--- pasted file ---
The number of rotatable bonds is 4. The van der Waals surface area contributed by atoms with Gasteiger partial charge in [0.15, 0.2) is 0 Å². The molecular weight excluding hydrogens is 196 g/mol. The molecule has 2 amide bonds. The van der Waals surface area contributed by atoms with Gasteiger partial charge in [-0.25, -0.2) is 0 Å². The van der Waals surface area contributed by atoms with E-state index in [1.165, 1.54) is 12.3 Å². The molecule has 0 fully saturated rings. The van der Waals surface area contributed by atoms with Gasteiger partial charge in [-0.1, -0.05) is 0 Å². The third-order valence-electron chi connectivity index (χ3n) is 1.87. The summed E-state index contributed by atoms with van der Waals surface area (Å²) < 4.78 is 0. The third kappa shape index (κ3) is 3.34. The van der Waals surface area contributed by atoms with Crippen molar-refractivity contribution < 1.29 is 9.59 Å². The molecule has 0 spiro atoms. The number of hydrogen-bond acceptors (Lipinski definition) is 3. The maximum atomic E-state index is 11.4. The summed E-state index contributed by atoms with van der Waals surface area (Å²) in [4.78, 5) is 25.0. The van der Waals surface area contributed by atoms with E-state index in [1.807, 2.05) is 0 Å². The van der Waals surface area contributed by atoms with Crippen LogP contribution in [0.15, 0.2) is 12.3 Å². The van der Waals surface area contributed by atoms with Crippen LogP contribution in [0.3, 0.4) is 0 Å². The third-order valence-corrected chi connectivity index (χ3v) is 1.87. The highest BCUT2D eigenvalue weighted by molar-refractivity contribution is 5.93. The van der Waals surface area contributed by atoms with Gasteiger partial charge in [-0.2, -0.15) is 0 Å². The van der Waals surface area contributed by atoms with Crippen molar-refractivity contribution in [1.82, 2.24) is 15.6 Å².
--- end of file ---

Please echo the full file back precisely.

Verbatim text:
The number of rotatable bonds is 4. The van der Waals surface area contributed by atoms with Gasteiger partial charge in [0.15, 0.2) is 0 Å². The molecular weight excluding hydrogens is 196 g/mol. The molecule has 2 amide bonds. The van der Waals surface area contributed by atoms with Gasteiger partial charge in [-0.25, -0.2) is 0 Å². The van der Waals surface area contributed by atoms with E-state index in [1.165, 1.54) is 12.3 Å². The molecule has 0 fully saturated rings. The van der Waals surface area contributed by atoms with Gasteiger partial charge in [-0.1, -0.05) is 0 Å². The third-order valence-electron chi connectivity index (χ3n) is 1.87. The summed E-state index contributed by atoms with van der Waals surface area (Å²) < 4.78 is 0. The third kappa shape index (κ3) is 3.34. The van der Waals surface area contributed by atoms with Crippen molar-refractivity contribution < 1.29 is 9.59 Å². The molecule has 0 spiro atoms. The number of hydrogen-bond acceptors (Lipinski definition) is 3. The maximum atomic E-state index is 11.4. The summed E-state index contributed by atoms with van der Waals surface area (Å²) in [4.78, 5) is 25.0. The van der Waals surface area contributed by atoms with E-state index in [1.807, 2.05) is 0 Å². The van der Waals surface area contributed by atoms with Crippen LogP contribution in [0.15, 0.2) is 12.3 Å². The van der Waals surface area contributed by atoms with Crippen LogP contribution in [0.3, 0.4) is 0 Å². The third-order valence-corrected chi connectivity index (χ3v) is 1.87. The highest BCUT2D eigenvalue weighted by molar-refractivity contribution is 5.93. The van der Waals surface area contributed by atoms with Gasteiger partial charge in [-0.2, -0.15) is 0 Å². The van der Waals surface area contributed by atoms with Crippen molar-refractivity contribution in [1.82, 2.24) is 15.6 Å².